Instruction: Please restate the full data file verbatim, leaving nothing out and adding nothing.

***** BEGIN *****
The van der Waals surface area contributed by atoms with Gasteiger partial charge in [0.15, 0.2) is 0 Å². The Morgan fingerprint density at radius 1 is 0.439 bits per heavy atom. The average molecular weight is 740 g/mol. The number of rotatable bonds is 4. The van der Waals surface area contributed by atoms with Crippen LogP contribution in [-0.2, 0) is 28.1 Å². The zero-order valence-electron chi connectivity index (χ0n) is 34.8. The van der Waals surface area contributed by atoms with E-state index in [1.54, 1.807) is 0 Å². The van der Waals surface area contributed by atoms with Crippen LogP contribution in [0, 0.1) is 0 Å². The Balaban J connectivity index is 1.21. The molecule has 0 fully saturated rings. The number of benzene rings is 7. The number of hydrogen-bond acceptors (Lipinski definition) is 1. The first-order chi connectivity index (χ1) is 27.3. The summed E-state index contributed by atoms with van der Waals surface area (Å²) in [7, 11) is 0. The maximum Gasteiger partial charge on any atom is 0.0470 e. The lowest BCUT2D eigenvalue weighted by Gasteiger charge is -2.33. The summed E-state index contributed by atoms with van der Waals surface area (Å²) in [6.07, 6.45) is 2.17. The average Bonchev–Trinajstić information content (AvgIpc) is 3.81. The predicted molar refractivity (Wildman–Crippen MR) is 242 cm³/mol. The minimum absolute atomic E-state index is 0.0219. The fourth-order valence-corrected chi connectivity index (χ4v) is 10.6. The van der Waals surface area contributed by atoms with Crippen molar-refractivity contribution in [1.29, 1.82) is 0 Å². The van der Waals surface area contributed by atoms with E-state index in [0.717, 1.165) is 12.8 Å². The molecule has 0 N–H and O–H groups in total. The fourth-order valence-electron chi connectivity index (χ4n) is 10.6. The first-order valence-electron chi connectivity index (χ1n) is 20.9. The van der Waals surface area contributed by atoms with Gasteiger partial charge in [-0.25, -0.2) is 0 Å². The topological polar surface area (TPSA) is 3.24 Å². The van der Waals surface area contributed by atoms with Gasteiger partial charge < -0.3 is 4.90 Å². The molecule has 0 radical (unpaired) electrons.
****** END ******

The van der Waals surface area contributed by atoms with Gasteiger partial charge in [0.15, 0.2) is 0 Å². The Morgan fingerprint density at radius 1 is 0.439 bits per heavy atom. The average molecular weight is 740 g/mol. The number of rotatable bonds is 4. The van der Waals surface area contributed by atoms with Crippen LogP contribution in [-0.2, 0) is 28.1 Å². The zero-order valence-electron chi connectivity index (χ0n) is 34.8. The van der Waals surface area contributed by atoms with E-state index in [1.54, 1.807) is 0 Å². The van der Waals surface area contributed by atoms with Crippen LogP contribution in [0, 0.1) is 0 Å². The Balaban J connectivity index is 1.21. The molecule has 0 fully saturated rings. The number of benzene rings is 7. The number of hydrogen-bond acceptors (Lipinski definition) is 1. The first-order chi connectivity index (χ1) is 27.3. The summed E-state index contributed by atoms with van der Waals surface area (Å²) in [7, 11) is 0. The maximum Gasteiger partial charge on any atom is 0.0470 e. The lowest BCUT2D eigenvalue weighted by Gasteiger charge is -2.33. The summed E-state index contributed by atoms with van der Waals surface area (Å²) in [6.07, 6.45) is 2.17. The average Bonchev–Trinajstić information content (AvgIpc) is 3.81. The predicted molar refractivity (Wildman–Crippen MR) is 242 cm³/mol. The minimum absolute atomic E-state index is 0.0219. The fourth-order valence-corrected chi connectivity index (χ4v) is 10.6. The van der Waals surface area contributed by atoms with Crippen molar-refractivity contribution in [1.29, 1.82) is 0 Å². The van der Waals surface area contributed by atoms with E-state index in [0.717, 1.165) is 12.8 Å². The molecule has 0 N–H and O–H groups in total. The fourth-order valence-electron chi connectivity index (χ4n) is 10.6. The first-order valence-electron chi connectivity index (χ1n) is 20.9. The van der Waals surface area contributed by atoms with Gasteiger partial charge in [-0.25, -0.2) is 0 Å². The topological polar surface area (TPSA) is 3.24 Å². The van der Waals surface area contributed by atoms with Gasteiger partial charge < -0.3 is 4.90 Å². The molecule has 0 radical (unpaired) electrons.